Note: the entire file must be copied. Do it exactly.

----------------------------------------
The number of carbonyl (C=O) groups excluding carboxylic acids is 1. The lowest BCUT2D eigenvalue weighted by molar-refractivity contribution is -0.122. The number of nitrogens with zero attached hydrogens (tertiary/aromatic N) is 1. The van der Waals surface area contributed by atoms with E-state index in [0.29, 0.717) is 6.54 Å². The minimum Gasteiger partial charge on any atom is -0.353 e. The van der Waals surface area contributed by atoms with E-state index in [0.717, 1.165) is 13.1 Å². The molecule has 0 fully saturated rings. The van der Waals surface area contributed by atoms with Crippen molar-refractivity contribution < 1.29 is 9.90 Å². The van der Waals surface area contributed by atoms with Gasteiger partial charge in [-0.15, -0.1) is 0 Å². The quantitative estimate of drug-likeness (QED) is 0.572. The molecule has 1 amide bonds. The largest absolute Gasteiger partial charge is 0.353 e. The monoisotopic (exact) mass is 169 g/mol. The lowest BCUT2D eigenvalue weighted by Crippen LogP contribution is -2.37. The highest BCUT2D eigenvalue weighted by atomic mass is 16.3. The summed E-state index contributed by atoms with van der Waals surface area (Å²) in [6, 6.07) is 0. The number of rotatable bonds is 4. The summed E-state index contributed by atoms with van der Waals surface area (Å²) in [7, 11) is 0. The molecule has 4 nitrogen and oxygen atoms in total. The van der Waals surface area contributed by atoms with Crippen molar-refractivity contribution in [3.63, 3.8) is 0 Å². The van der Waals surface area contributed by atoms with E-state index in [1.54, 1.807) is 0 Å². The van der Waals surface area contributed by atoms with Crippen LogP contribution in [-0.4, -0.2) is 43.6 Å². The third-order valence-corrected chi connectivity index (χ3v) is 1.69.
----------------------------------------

The number of carbonyl (C=O) groups excluding carboxylic acids is 1. The lowest BCUT2D eigenvalue weighted by molar-refractivity contribution is -0.122. The number of nitrogens with zero attached hydrogens (tertiary/aromatic N) is 1. The van der Waals surface area contributed by atoms with E-state index in [0.29, 0.717) is 6.54 Å². The minimum Gasteiger partial charge on any atom is -0.353 e. The van der Waals surface area contributed by atoms with E-state index in [0.717, 1.165) is 13.1 Å². The molecule has 0 fully saturated rings. The van der Waals surface area contributed by atoms with Crippen molar-refractivity contribution < 1.29 is 9.90 Å². The van der Waals surface area contributed by atoms with Gasteiger partial charge in [-0.15, -0.1) is 0 Å². The quantitative estimate of drug-likeness (QED) is 0.572. The molecule has 1 amide bonds. The largest absolute Gasteiger partial charge is 0.353 e. The monoisotopic (exact) mass is 169 g/mol. The lowest BCUT2D eigenvalue weighted by Crippen LogP contribution is -2.37. The highest BCUT2D eigenvalue weighted by atomic mass is 16.3. The summed E-state index contributed by atoms with van der Waals surface area (Å²) in [6, 6.07) is 0. The number of rotatable bonds is 4. The summed E-state index contributed by atoms with van der Waals surface area (Å²) in [7, 11) is 0. The molecule has 4 nitrogen and oxygen atoms in total. The van der Waals surface area contributed by atoms with Crippen molar-refractivity contribution in [3.63, 3.8) is 0 Å². The van der Waals surface area contributed by atoms with E-state index in [1.54, 1.807) is 0 Å². The van der Waals surface area contributed by atoms with Crippen LogP contribution in [-0.4, -0.2) is 43.6 Å². The third-order valence-corrected chi connectivity index (χ3v) is 1.69.